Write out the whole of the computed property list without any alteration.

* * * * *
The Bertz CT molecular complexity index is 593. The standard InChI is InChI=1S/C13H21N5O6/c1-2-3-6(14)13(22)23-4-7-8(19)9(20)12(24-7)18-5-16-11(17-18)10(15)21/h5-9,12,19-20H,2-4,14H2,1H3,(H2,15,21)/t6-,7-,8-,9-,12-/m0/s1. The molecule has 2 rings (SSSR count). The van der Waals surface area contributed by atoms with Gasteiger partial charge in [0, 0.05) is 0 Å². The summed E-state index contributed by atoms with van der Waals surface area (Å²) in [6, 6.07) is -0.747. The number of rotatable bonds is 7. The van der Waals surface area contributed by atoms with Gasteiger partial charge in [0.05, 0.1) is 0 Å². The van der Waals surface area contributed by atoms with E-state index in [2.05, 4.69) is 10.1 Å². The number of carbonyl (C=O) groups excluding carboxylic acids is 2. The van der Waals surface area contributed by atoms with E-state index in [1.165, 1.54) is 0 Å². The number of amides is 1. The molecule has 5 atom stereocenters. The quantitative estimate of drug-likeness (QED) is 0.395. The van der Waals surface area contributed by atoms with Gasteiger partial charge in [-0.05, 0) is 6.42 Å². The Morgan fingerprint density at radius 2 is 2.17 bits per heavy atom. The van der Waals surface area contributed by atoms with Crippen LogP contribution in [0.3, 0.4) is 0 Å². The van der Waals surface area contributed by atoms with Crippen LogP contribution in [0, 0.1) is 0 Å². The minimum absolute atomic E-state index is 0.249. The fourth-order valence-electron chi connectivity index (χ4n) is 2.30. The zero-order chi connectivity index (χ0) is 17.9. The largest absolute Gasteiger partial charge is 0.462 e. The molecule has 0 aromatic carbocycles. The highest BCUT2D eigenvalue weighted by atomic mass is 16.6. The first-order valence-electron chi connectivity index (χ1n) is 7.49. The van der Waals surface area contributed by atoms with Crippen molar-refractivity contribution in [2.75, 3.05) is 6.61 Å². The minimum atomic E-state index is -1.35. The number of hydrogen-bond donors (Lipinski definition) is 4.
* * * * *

The Bertz CT molecular complexity index is 593. The standard InChI is InChI=1S/C13H21N5O6/c1-2-3-6(14)13(22)23-4-7-8(19)9(20)12(24-7)18-5-16-11(17-18)10(15)21/h5-9,12,19-20H,2-4,14H2,1H3,(H2,15,21)/t6-,7-,8-,9-,12-/m0/s1. The molecule has 2 rings (SSSR count). The van der Waals surface area contributed by atoms with Gasteiger partial charge in [0, 0.05) is 0 Å². The summed E-state index contributed by atoms with van der Waals surface area (Å²) in [6, 6.07) is -0.747. The number of rotatable bonds is 7. The van der Waals surface area contributed by atoms with Gasteiger partial charge in [0.05, 0.1) is 0 Å². The van der Waals surface area contributed by atoms with E-state index in [2.05, 4.69) is 10.1 Å². The number of carbonyl (C=O) groups excluding carboxylic acids is 2. The van der Waals surface area contributed by atoms with E-state index in [1.165, 1.54) is 0 Å². The number of amides is 1. The molecule has 5 atom stereocenters. The quantitative estimate of drug-likeness (QED) is 0.395. The van der Waals surface area contributed by atoms with Gasteiger partial charge in [-0.05, 0) is 6.42 Å². The Morgan fingerprint density at radius 2 is 2.17 bits per heavy atom. The van der Waals surface area contributed by atoms with Crippen LogP contribution in [0.3, 0.4) is 0 Å². The van der Waals surface area contributed by atoms with Crippen LogP contribution in [0, 0.1) is 0 Å². The minimum absolute atomic E-state index is 0.249. The fourth-order valence-electron chi connectivity index (χ4n) is 2.30. The zero-order chi connectivity index (χ0) is 17.9. The largest absolute Gasteiger partial charge is 0.462 e. The molecule has 0 aromatic carbocycles. The highest BCUT2D eigenvalue weighted by atomic mass is 16.6. The first-order valence-electron chi connectivity index (χ1n) is 7.49. The van der Waals surface area contributed by atoms with Crippen molar-refractivity contribution in [2.75, 3.05) is 6.61 Å². The minimum atomic E-state index is -1.35. The number of hydrogen-bond donors (Lipinski definition) is 4.